Want to know why pirates are hijacking and holding people for ransom? Because it works. The truth is that in places around the world where criminality is a profitable business, piracy is a pretty wise investment with nice returns and little risk. The only thing standing between you and the prize are unarmed crewmembers prepared to combat your guns with axes and hoses.
The pirates are acting entirely out of economic interest. They don’t suicide bomb their targets. They don’t say it’s part of a grand jihad, even if al-Qaeda roots them on and does business with them. They don’t make political demands. They want money — and that means victory will come when piracy becomes an unsuccessful business enterprise.
Capitalism, through providing the economic incentives for ship crews to be armed or to hire private security, will ultimately end piracy as a major industry for the black market charlatans. To this day, companies are reluctant to arm their crews because of a fear of lawsuits resulting from an accident and high insurance costs. Each attack will drive the point home that an unarmed ship is a vulnerable ship, whose very presence provides pirates with the motivation to continue and expand their assaults. Facing steep financial losses, companies owning seaborne vessels traveling in these parts of the world will find it more costly not to arm their crews and, hopefully, insurance companies will be wise enough to realize it is in their best interest to lower rates on protected vessels.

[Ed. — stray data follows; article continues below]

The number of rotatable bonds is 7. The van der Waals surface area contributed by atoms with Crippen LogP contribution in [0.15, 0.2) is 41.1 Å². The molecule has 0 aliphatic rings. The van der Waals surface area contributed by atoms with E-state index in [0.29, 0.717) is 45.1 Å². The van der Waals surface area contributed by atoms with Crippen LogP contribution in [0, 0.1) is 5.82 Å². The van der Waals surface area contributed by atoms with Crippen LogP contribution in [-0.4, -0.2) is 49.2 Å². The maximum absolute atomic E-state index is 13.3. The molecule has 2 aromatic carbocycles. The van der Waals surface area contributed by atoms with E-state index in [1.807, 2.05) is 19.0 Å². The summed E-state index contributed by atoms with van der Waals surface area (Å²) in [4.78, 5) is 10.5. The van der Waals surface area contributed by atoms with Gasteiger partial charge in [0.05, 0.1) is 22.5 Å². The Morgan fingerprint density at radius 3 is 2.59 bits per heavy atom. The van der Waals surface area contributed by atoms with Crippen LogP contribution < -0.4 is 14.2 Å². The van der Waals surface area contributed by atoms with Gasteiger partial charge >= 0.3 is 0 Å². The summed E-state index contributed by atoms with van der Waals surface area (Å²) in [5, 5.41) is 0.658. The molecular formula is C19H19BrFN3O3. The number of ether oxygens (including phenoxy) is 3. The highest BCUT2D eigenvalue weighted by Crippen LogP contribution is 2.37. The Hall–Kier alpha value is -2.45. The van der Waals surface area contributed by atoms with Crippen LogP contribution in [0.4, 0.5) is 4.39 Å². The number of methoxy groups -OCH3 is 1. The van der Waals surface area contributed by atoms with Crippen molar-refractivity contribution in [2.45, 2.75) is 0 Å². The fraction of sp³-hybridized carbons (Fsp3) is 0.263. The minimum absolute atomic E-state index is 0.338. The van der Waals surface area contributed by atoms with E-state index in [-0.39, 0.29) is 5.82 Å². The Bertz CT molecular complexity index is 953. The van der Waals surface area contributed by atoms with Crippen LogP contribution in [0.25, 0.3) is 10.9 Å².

Shipping consultant Barry Parker believes that post-9/11 laws permitting ship captains to increase their security measures as they see fit will be amended to allow arms to be distributed on the captain’s command. This is a no-brainer solution and legislators need to get on it right now. Hiring private security personnel is also an option, as evidenced recently when one such firm thwarted an attempted hijacking of a cruise ship by Somali pirates with zero casualties.